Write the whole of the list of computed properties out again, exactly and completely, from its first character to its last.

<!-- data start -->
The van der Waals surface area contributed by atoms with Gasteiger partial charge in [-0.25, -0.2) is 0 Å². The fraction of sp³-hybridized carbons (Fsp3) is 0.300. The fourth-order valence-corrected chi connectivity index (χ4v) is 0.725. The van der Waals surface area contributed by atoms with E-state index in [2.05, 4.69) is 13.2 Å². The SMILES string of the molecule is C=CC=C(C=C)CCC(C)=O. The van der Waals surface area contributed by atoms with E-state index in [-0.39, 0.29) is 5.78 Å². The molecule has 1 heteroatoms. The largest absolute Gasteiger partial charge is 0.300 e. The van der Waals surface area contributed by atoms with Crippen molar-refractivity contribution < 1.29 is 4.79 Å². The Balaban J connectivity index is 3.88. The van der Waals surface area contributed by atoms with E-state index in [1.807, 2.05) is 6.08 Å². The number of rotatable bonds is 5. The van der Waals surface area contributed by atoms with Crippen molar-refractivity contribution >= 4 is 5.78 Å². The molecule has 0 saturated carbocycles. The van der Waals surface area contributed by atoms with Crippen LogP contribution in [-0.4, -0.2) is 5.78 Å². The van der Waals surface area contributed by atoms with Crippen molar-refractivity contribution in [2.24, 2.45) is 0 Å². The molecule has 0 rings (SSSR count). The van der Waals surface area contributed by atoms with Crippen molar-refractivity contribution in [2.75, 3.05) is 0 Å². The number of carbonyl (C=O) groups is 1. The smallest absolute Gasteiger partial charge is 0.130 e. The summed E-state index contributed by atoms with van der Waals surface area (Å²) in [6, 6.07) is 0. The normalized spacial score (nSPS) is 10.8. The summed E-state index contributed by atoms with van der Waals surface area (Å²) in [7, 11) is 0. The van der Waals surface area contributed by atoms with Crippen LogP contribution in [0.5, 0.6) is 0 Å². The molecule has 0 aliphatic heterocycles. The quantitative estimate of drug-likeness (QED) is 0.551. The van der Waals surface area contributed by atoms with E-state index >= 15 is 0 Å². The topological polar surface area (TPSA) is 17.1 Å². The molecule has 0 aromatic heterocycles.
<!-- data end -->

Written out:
The van der Waals surface area contributed by atoms with Gasteiger partial charge in [-0.25, -0.2) is 0 Å². The fraction of sp³-hybridized carbons (Fsp3) is 0.300. The fourth-order valence-corrected chi connectivity index (χ4v) is 0.725. The van der Waals surface area contributed by atoms with E-state index in [2.05, 4.69) is 13.2 Å². The SMILES string of the molecule is C=CC=C(C=C)CCC(C)=O. The van der Waals surface area contributed by atoms with E-state index in [-0.39, 0.29) is 5.78 Å². The molecule has 1 heteroatoms. The largest absolute Gasteiger partial charge is 0.300 e. The van der Waals surface area contributed by atoms with Crippen molar-refractivity contribution < 1.29 is 4.79 Å². The Balaban J connectivity index is 3.88. The van der Waals surface area contributed by atoms with E-state index in [1.807, 2.05) is 6.08 Å². The number of rotatable bonds is 5. The van der Waals surface area contributed by atoms with Crippen molar-refractivity contribution >= 4 is 5.78 Å². The molecule has 0 saturated carbocycles. The van der Waals surface area contributed by atoms with Crippen LogP contribution in [-0.4, -0.2) is 5.78 Å². The van der Waals surface area contributed by atoms with Crippen molar-refractivity contribution in [2.24, 2.45) is 0 Å². The molecule has 0 rings (SSSR count). The van der Waals surface area contributed by atoms with Crippen molar-refractivity contribution in [2.75, 3.05) is 0 Å². The number of carbonyl (C=O) groups is 1. The smallest absolute Gasteiger partial charge is 0.130 e. The summed E-state index contributed by atoms with van der Waals surface area (Å²) in [6, 6.07) is 0. The normalized spacial score (nSPS) is 10.8. The summed E-state index contributed by atoms with van der Waals surface area (Å²) in [7, 11) is 0. The van der Waals surface area contributed by atoms with Crippen LogP contribution in [0.5, 0.6) is 0 Å². The molecule has 0 aliphatic heterocycles. The quantitative estimate of drug-likeness (QED) is 0.551. The van der Waals surface area contributed by atoms with E-state index >= 15 is 0 Å². The topological polar surface area (TPSA) is 17.1 Å². The molecule has 0 aromatic heterocycles.